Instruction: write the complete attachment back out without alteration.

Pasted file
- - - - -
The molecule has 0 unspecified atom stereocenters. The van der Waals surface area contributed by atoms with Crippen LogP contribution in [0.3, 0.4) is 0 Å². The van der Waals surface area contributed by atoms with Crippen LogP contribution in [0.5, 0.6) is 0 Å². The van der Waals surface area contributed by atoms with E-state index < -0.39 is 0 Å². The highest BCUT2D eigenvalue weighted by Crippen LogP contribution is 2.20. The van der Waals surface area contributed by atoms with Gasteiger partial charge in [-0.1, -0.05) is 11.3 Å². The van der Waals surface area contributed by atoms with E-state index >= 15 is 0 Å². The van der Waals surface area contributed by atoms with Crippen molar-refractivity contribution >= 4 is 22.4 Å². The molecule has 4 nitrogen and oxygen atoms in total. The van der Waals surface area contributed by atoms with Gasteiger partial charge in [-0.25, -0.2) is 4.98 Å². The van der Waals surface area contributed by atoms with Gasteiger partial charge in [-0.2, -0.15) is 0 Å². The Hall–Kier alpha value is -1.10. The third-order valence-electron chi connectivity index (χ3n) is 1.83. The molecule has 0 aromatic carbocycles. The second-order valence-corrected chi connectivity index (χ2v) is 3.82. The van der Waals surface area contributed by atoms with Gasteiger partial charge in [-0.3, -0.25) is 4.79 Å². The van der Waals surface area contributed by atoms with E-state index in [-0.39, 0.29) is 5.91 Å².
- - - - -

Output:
The molecule has 0 unspecified atom stereocenters. The van der Waals surface area contributed by atoms with Crippen LogP contribution in [0.3, 0.4) is 0 Å². The van der Waals surface area contributed by atoms with Crippen LogP contribution in [0.5, 0.6) is 0 Å². The van der Waals surface area contributed by atoms with E-state index < -0.39 is 0 Å². The highest BCUT2D eigenvalue weighted by Crippen LogP contribution is 2.20. The van der Waals surface area contributed by atoms with Gasteiger partial charge in [-0.1, -0.05) is 11.3 Å². The van der Waals surface area contributed by atoms with E-state index >= 15 is 0 Å². The van der Waals surface area contributed by atoms with Crippen molar-refractivity contribution >= 4 is 22.4 Å². The molecule has 4 nitrogen and oxygen atoms in total. The van der Waals surface area contributed by atoms with Gasteiger partial charge in [-0.25, -0.2) is 4.98 Å². The van der Waals surface area contributed by atoms with Gasteiger partial charge in [-0.2, -0.15) is 0 Å². The Hall–Kier alpha value is -1.10. The third-order valence-electron chi connectivity index (χ3n) is 1.83. The molecule has 0 aromatic carbocycles. The second-order valence-corrected chi connectivity index (χ2v) is 3.82. The van der Waals surface area contributed by atoms with Gasteiger partial charge in [-0.3, -0.25) is 4.79 Å². The van der Waals surface area contributed by atoms with E-state index in [-0.39, 0.29) is 5.91 Å².